The Quebec City mosque shooting took place in 2017 at the Islamic Cultural Centre of Quebec City, located in the suburb of Sainte-Foy. The gunman, 27-year-old Alexandre Bissonnette, pleaded guilty to six counts of first-degree murder and six counts of attempted murder. It was one of the deadliest mass shootings in Canadian history, described as an act of terrorism by both Prime Minister Justin Trudeau and Quebec Premier Philippe Couillard. The event prompted widespread public debate around Islamophobia, racism and the rise of right-wing terrorism in Canada.
On 29 January 2017 at around 7:54 p.m., Alexandre Bissonnette approached the Islamic Cultural Centre of Quebec City where evening prayers had just ended. He loaded a semi-automatic .223 rifle and aimed at two men who had exited the mosque. The rifle jammed when he attempted to shoot. Bissonnette dropped the rifle and shot the men with a 9-mm Glock pistol. Bissonnette then entered the mosque, where he continued shooting with the pistol. He killed six men and critically injured five others in under two minutes. Bissonnette fled the scene in a car. Around 20 minutes later he phoned 911 and turned himself over to police.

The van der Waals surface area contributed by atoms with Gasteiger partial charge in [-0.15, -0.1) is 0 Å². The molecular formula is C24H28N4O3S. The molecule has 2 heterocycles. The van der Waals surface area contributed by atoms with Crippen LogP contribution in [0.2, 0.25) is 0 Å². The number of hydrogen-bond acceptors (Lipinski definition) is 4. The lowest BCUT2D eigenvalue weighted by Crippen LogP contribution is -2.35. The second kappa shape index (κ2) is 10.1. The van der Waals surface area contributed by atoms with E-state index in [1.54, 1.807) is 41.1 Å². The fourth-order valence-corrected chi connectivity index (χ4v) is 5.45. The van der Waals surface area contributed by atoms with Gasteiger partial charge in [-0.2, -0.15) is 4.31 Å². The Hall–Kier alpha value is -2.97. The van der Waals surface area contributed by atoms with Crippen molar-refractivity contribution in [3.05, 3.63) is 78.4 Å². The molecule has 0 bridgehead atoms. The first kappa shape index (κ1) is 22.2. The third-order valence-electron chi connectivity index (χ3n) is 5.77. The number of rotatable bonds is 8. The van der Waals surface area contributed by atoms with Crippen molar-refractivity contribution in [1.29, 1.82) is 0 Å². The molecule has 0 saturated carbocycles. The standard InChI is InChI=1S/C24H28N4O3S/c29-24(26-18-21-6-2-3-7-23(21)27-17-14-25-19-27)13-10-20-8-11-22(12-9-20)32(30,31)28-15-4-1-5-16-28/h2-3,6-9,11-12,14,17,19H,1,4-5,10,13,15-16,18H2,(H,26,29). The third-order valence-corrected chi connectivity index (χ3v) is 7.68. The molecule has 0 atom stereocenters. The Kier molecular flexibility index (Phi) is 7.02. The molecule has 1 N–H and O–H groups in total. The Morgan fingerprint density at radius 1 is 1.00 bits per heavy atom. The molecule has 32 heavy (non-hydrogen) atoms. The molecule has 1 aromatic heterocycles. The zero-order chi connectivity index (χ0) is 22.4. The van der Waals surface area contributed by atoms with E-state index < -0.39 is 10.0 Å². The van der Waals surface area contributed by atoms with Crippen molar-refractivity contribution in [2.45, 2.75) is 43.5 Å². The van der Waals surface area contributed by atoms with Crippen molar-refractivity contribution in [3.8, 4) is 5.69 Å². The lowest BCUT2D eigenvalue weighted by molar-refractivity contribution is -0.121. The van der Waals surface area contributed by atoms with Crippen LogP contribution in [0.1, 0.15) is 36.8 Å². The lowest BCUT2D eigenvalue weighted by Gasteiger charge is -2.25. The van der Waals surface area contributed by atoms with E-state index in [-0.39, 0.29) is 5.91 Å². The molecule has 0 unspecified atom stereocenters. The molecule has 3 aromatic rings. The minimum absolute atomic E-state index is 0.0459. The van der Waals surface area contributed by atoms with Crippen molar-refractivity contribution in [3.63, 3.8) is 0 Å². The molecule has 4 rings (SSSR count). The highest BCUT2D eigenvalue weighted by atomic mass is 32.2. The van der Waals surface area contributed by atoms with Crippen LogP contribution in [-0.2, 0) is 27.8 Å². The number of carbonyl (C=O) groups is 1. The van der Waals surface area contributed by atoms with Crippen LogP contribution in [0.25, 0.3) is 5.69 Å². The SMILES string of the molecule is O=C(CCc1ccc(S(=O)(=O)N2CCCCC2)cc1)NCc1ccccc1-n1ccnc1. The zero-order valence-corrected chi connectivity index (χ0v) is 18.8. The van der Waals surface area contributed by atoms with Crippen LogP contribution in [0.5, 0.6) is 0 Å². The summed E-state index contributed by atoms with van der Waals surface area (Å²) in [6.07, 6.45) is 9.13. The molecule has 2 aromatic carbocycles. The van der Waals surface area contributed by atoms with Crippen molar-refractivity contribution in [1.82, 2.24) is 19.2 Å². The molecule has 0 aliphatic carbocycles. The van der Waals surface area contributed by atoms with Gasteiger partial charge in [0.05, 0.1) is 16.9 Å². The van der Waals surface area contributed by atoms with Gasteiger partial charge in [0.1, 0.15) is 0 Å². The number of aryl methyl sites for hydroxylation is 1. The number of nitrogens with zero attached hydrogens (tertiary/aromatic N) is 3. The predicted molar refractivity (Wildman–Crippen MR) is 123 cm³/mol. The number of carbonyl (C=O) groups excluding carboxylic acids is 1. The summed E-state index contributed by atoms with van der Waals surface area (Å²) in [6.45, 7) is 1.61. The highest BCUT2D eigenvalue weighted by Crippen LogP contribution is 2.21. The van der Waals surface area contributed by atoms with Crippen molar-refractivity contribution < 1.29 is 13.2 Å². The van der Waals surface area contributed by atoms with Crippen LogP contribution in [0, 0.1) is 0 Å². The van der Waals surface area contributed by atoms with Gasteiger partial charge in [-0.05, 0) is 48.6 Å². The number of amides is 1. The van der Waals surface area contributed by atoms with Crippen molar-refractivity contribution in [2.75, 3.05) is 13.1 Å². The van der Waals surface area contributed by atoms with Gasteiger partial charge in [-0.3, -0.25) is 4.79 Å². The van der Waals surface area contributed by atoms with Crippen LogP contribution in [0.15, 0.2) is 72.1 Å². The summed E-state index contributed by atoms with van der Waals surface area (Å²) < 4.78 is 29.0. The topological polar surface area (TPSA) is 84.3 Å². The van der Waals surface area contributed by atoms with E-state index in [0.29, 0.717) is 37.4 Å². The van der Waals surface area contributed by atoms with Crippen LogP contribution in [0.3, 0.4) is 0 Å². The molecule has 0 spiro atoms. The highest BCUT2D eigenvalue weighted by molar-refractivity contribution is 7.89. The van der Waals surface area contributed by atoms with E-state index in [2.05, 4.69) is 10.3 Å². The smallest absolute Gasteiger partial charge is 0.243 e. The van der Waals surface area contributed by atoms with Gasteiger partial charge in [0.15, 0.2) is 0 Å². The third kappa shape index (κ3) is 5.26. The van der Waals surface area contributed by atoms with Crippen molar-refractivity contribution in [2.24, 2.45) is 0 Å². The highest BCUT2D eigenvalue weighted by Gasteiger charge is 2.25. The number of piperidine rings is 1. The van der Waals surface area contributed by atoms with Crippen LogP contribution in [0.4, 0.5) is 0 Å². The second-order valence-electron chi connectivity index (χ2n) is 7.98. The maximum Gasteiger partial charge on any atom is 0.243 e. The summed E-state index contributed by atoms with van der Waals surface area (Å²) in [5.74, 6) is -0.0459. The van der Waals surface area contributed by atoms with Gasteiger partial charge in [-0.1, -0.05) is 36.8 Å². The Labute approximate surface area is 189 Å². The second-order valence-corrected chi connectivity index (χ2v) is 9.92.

Several thousand people attended a vigil on 30 January near the mosque where the shooting took place. Similar vigils were held that week across the country, including in Montreal, Toronto and Edmonton. Pope Francis was among dozens of world leaders to offer condolences. In Paris, the lights of the Eiffel Tower were shut off in memory of the victims.
City of Markham, Ontario vigil for victims of Quebec City mosque shooting. Flickr.
The victims were Khaled Belkacemi, 60, a science professor at Laval University; Azzeddine Soufiane, 57, the owner of a local grocery store; Aboubaker Thabti, 44, a pharmacy technician and poultry plant worker; Mamadou Tanou Barry, 42, an accounting technician; Abdelkrim Hassane, 41, a computer analyst for the Quebec government; and Ibrahima Barry, 39, an IT worker for the Quebec government.
Vigil in Montreal after the mosque shooting in Quebec City. Photo: Eric Demers, Flickr.